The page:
“Harbour-up!”, by hand sign,
To form a circular line,
Each paired, at 30 metres apart;
A camp to prepare,
Little time to spare,
Total silence, once ‘stand-to’ would start.
Both ‘hootchies’ unwrapped,
Carefully centred across a rope;
Then four corners tied down,
To stays near the ground,
Forming a V-shaped inverted slope.
Carried by all on patrol,
Gear included bed-roll,
Just room enough for two to lie;
’Twas a constant fight,
Against rain in the night,
Staying almost warm and dry.
All ‘hootchies’ at dawn,
Down the next morn,
Each folded up, placed wet in our packs;
Until needed once more,
Like the night gone before,
Carried all day on our backs.
5RAR for awhile,
Across about one mile,
At a base for eight hundred plus,
Had our ‘hootchie’ homes,
Spread out in company zones,
Since at first there was just us.
From loved ones we’d yearn,
Latest news to learn,
And though ‘home support’, ’twas a bitter pill,
Daily mail we’d read,
Welcome breaks we’d need,
In those ‘hootchie’ homes around that hill.
* * *
No airstrip nor roads,
Tracks fit barely for a jeep;
No metal sheds nor latrines,
Green plastic ‘hootchies’ for broken sleep.
Our messes too, were tents,
Holes in their roofs for vents,
Rickety old tables, with planks as forms;
No windows nor doors,
Rusty dirt for floors,
And most meals accompanied storms.
Although base days few,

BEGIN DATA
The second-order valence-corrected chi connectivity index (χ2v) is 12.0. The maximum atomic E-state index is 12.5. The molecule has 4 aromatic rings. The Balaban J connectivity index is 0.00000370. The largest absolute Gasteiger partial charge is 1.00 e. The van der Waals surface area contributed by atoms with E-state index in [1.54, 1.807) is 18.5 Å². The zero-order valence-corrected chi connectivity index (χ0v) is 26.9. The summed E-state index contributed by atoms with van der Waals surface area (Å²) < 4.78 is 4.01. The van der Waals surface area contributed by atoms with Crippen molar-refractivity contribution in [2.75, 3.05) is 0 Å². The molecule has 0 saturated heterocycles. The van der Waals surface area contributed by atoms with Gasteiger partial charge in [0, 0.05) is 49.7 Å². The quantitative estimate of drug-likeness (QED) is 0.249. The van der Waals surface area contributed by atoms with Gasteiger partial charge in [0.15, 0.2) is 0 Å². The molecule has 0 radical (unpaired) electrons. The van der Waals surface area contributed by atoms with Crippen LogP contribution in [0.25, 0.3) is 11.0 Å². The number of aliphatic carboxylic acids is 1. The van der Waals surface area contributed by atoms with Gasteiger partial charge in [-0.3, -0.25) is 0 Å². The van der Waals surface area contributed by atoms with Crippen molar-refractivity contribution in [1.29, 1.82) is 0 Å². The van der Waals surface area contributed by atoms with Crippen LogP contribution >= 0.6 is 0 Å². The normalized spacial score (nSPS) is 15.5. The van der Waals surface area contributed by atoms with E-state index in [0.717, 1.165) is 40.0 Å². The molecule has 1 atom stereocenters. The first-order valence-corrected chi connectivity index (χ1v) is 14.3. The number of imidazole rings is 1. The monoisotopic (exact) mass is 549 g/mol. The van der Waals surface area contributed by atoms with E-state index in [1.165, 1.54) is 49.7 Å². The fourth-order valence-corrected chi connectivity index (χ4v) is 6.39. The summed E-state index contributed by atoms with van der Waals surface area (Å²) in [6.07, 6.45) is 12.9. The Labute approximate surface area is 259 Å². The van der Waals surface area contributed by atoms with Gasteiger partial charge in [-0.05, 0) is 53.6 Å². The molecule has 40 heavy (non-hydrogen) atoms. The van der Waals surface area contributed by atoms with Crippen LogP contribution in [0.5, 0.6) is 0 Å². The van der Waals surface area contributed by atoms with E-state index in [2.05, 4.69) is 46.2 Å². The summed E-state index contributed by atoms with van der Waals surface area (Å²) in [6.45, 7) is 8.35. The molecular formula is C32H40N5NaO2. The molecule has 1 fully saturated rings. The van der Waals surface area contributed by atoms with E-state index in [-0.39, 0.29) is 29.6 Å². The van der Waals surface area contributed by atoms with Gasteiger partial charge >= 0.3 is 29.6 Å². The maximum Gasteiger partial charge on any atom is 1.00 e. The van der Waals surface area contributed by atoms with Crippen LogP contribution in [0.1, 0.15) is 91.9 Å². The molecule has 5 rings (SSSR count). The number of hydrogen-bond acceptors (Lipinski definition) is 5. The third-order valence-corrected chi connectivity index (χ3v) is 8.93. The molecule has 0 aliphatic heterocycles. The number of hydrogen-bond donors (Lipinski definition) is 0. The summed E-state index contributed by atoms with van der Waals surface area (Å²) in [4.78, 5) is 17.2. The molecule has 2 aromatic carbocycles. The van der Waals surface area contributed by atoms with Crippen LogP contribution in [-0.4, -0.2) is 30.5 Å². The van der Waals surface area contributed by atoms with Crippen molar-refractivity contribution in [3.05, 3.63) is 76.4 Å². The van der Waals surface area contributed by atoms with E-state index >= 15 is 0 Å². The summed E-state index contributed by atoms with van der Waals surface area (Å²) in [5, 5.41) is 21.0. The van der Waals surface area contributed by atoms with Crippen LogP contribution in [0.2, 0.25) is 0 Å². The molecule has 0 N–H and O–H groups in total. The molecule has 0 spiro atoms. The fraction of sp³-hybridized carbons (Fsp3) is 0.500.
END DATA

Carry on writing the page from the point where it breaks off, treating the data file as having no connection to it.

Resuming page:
Camp eventually grew,
Sand-bagged walls each day stacked higher;
For nearly everyone,
A picket on the Gun,
Digging pits, staking out barbed wire.
Eerie scenes all around,
Phosphorescence on the ground,
Fireflies flashing their lights;
A falling parachute flare,
Two-hour stints to stare,
Our entertainment, during most nights.
Between dusk and next dawn,
Flaps down, closely drawn,
Perhaps a card game was on offer;
With tent tops dripping,
By torchlight sipping,
On a beer, or soft drink called a ‘goffer’.
Time slowly passed,
Floorboards and power at last,
Though the movie show ’twas crude, yet still,
Morale maintained by this,
And night’s sleep ’twas bliss,
In ‘hootchie’ homes around that hill.
The ‘hootchie’ is a term referring to any sleeping tent that the soldier used. In base camp it was a 4-man dark green canvas marquee with matching fly to help keep out the rain and heat. As the camp evolved, each tent was equipped with floorboards, stretchers and an electric light. The sides were usually rolled up during the day to provide fresh air but were rolled down at night to block in the light. Each tent was surrounded by a sand-bagged wall about 1 metre high to counter any blast from potential incoming mortars. Each tent had a constructed bunker/fighting pit (which were dug by the troops) adjacent to it. The excavated soil was used to fill the sandbags. There were usually seven 4-man ‘hootchies’ per platoon, spread out in ‘the rubber’, several metres apart (2 for each of 3 sections and 1 for platoon HQ).
On patrol in the jungle, the ‘hootchie’ consisted of two green plastic rectangular sheets (about 1.5 m x 2.5 m) which were clipped together by press studs and strung over a rope tied at about chest height to two trees, bushes or other stays. It was open at each end and sheltered (barely) 2 soldiers for the night. Forward-thinking occupants would dig a shallow trench around the perimeter of the ‘hootchie’ before last light to counter surface ground water ingress from the inevitable run-off of overnight monsoonal rain .
“A few words of pidgin English carried over into Vietnam War ‘speak’ [from WW2]. For example, any structure[shelter] was called a ‘hootchie’ by the allies, a derivative of ‘uchi’, a Japanese word for home.”
- Neil Sheehan in A Bright Shining Lie.
'Hootchie' in B Company's lines - Nui Dat 1966 Author's Field 'Hootchie' - 1966